Z is for Zeppelin Post - Page 1

Zeppelin Post is mail that was carried on Zeppelin airships.

From its start in 1900 until the fiery death of the Hindenburg in 1937, Zeppelin airflight amazed and enchanted the world. Count Ferdinand von Zeppelin, inventor of the concept, was a colorful, almost fanatical character who spent his entire sizeable fortune on building and promoting his immense airships, but it was Hugo Eckener, Zeppelin designer, pilot, and enthusiast, who made Zeppelins household names around the world in the 1930's.

The entire area of Zeppelin mail is a popular collecting specialty. Mail was carried on most flights from 1908 on - indeed, the Zeppelins could not have survived, had it not been for the income they derived from carrying mail - and many stamps were issued especially for Zeppelin post, including a set of three issued by the US in 1930, and a fourth in 1933. The denominations of the earlier set (65¢, $1.30, and $2.60) were very high for the time, and many collectors regarded the issue as a postal conspiracy to bilk them. Usually called simply "The Zepps," the 1930 issues are very popular, and are considered one of the hallmarks of an advanced airmail collection, since a set is still rather pricey (decent unused copies of all three will cost you at least $1000). The 1933 "Baby Zepp" was a bit more affordable - 50¢ - but what the stamp does not show is that by that time the Graf Zeppelin had a swastika on its tail (the Nazis had commandeered it as a propaganda tool), so neither the airship itself nor the stamp was popular in the States. Even that cheaper issue is not cheap today, its catalog value is $75 mint and $70 used.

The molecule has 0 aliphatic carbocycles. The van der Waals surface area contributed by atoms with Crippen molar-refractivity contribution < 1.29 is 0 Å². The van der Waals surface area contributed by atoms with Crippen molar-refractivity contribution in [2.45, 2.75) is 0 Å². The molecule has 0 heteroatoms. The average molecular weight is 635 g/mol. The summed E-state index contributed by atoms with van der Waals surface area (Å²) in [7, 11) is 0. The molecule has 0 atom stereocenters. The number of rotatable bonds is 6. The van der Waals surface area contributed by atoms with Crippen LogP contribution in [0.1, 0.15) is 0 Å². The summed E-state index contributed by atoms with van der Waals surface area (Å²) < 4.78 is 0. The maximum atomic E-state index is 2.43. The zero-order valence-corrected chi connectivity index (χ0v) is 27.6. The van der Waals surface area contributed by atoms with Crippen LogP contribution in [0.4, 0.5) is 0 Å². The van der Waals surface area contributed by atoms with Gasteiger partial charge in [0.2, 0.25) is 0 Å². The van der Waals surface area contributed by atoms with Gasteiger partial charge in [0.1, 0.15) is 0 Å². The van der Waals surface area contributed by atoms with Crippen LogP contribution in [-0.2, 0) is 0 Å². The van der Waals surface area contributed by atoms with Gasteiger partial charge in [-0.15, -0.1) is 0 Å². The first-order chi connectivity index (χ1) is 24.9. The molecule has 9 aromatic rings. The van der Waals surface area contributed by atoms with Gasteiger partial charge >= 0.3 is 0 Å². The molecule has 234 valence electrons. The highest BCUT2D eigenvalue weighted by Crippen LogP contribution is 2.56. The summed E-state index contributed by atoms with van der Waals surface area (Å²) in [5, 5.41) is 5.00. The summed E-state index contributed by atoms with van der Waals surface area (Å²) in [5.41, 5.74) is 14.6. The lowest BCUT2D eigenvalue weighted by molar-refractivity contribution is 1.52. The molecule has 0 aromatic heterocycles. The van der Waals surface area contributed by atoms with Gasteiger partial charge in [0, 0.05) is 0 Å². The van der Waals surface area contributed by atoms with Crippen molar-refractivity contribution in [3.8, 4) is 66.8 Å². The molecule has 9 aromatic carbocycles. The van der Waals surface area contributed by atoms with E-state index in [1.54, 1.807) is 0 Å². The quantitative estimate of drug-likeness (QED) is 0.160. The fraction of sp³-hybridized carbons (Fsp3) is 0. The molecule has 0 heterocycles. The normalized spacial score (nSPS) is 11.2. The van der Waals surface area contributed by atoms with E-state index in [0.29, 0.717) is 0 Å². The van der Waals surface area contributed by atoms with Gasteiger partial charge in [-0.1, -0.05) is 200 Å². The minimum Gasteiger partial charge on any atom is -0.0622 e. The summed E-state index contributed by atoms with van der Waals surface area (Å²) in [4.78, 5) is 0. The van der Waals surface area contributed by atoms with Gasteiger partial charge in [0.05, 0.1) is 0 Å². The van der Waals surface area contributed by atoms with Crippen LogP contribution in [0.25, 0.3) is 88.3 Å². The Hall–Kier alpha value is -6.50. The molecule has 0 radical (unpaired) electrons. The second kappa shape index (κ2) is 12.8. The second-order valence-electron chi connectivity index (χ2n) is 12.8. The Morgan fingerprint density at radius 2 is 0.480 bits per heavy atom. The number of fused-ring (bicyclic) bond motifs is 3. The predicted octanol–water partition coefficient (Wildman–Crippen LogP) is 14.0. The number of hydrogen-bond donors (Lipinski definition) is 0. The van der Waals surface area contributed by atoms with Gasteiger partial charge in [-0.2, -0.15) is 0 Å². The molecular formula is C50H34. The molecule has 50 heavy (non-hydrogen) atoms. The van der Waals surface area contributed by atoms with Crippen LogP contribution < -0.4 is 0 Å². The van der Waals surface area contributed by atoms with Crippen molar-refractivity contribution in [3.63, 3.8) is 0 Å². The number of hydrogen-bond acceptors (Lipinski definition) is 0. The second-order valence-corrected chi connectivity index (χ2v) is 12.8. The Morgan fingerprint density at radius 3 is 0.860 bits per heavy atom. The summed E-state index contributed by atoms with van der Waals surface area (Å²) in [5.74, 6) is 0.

Speculators forced the prices of the "Zepps" to astronomical levels in the early 1980's (Here's a graph of US stamp prices, from Linn's Stamp News, showing that rise and fall), distorting the entire stamp market for many years, and eventually, when prices suddenly returned to normal, bankrupting some unwary investors. Some called it "Count Ferdinand's Revenge".

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Ferdinand von Zeppelin (1838-1917) and Hugo Eckener (1868-1954)

(The card below was mailed from the International Air Flight Exhibition held in Frankfurt, Germany in September of 1909.
Thanks to Dieter Leder of the British Aerophilatelic Society for the translations of this and the second card following.)

Text in German:
Frankfurt 17.9.09 Heute vor einem Jahr bestiegst/
Du lieber Heinrich, das Schiff/d.h Wasserschiff und wir/
gondelten heute hier im/Luftschiff - Zeppelin/
III hat mir heute riesig be-/geistert. Schade, daß Ihr/
nicht hier seid. Einfach großartig Grüße.
Frankfurt, Sept 17, 1909 - My dearest Heinrich -
One year ago today you entered the sea ship
and today we toured the airship - Zeppelin III -
it impressed me greatly. Regretting that you are not here,
with fondest Greetings.

Count Ferdinand von Zeppelin (photo inset on the card above) was a man obsessed with his vision of airflight in the enormous, hydrogen-filled dirigibles he invented and built from 1900 until his death in 1917. He bankrupted himself creating them, and had it not been for the salesmanship, genius and dedication of another man, Hugo Eckener (card below), the Zeppelins would never have prospered as they eventually did for a time. It was Eckener who recognized that popular enthusiasm for the idea in spite of its impracticality and official rejection could be converted into funds to sustain it, first through outright donations from the citizens of Germany, then through the profits from carrying mail.